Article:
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The New Year has seen London’s critics hit the capital’s restaurants with vigour, most of them opting for places offering simple concepts and no-nonsense food. High-end fast-food joint Burger & Lobster gets the thumbs up from the Evening Standard’s Fay Maschler, The Daily Telegraph’s Zoe Williams bemoans the queues at trendy Meatliquor, while The Observer’s Jay Rayner forgives Pitt Cue Co’s no-reservations policy because the food is just so good.
They said: With red-leather upholstery, wood panelling, bare tables, filament light bulbs and the hum of contented chatter – no music, which is a huge bonus – it sort of felt like an episode
of Cheers, or anyway an episode of Cheers with a cast of hedgies. Based on a survey of two lunches, it would seem that this food particularly appeals to men – men who are unfazed by tying on a
plastic bib. I feel at a disadvantage in a bib… Lobster roll made from butter-soaked toasted brioche and wasabi mayo was too rich to finish - but impossible not to… This is premium fast food and an
undeniably clever construct.
Fay Maschler, Evening Standard
We said: Go in a gang of three, order one of each and share the spoils. Burger & Lobster is owned by the Goodman chain, so it goes without saying the burger is made from high-end stuff… [but] best of all is the lobster roll, served in a buttery toasted brioche with a lick of wasabi mayo. The only downside is the no-reservations policy; two-hour waits for tables are not uncommon.
They said: To ask punters to stand outside for 90 minutes is not a function of your tight margins; it's just an obvious attempt to create a 'buzz'. A buzz made of gullible flesh. Well done.
Now we all look stupid, and I can't feel my feet… Inside, it’s cavernous, noisy, lit like a brothel and done out in skull-and-owl-centric graffiti that was halfway between art school and an edgy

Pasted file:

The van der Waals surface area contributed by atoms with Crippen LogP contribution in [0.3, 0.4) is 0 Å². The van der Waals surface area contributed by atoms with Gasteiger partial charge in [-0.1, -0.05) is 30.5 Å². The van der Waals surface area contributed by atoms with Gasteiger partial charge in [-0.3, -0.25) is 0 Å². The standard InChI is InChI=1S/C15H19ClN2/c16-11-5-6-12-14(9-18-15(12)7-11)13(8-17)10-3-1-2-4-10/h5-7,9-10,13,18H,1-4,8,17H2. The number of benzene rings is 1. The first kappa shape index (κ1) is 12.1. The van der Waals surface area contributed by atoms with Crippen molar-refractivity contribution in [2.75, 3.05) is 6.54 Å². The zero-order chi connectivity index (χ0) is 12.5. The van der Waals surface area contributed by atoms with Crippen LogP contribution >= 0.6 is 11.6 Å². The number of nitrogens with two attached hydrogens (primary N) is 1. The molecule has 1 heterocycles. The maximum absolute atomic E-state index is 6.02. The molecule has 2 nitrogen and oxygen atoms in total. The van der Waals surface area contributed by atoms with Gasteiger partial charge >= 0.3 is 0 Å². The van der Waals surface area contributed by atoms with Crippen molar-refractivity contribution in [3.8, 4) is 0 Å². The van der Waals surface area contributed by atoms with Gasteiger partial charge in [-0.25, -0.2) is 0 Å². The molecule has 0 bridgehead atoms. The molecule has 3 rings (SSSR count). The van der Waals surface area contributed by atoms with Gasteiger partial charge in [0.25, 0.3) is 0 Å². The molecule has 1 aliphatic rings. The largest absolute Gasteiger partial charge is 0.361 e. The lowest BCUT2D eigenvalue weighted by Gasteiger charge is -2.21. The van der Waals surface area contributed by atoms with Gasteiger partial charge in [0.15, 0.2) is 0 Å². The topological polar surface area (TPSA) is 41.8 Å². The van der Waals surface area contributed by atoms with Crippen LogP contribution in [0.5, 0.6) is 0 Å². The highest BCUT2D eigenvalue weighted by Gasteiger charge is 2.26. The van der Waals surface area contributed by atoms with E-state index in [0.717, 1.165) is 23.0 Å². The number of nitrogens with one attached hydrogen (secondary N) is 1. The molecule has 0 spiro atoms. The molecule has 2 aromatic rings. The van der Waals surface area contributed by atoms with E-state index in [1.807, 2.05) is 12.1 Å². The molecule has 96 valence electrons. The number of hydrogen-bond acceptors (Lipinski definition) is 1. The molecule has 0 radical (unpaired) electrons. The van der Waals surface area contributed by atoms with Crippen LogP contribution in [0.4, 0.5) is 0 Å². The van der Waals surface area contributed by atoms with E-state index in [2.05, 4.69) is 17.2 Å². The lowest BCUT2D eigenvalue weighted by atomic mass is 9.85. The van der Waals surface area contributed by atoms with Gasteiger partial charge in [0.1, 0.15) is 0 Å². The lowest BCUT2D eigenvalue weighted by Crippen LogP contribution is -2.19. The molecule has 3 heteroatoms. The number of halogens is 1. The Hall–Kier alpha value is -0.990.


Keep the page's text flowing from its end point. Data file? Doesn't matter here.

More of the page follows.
giftwrap you'd find in Heal's… There probably isn't a better burger to be had in London for £6.50. However – and this is a huge however – there are burgers just as good to be had for a couple of
quid more. So you've got to factor in how much you value your time.
Zoe Williams, The Daily Telegraph
We said: This meat-worshipping joint feels as if it has been directly transported from America’s dirty south and plonked straight onto the ‘corner of Welbeck & Henrietta’. Yianni Papoutis’ famous ‘pure-beef’ burgers are the scene-stealers, but they’ve been joined by spicy buffalo wings, southern-style ’slaw and deep-fried pickles, complete with rolls of paper towels to keep those sticky fingers at bay. Industrial cage lamps and neon-red signs, a table-shaking blues soundtrack, and a raft of gin- and whisky-based cocktails in jam jars complete a brash, upfront package.
They said: Even allowing for my fetish for all things pig, this new incarnation really is very good indeed. They have focused on doing three or four things, and they are doing them very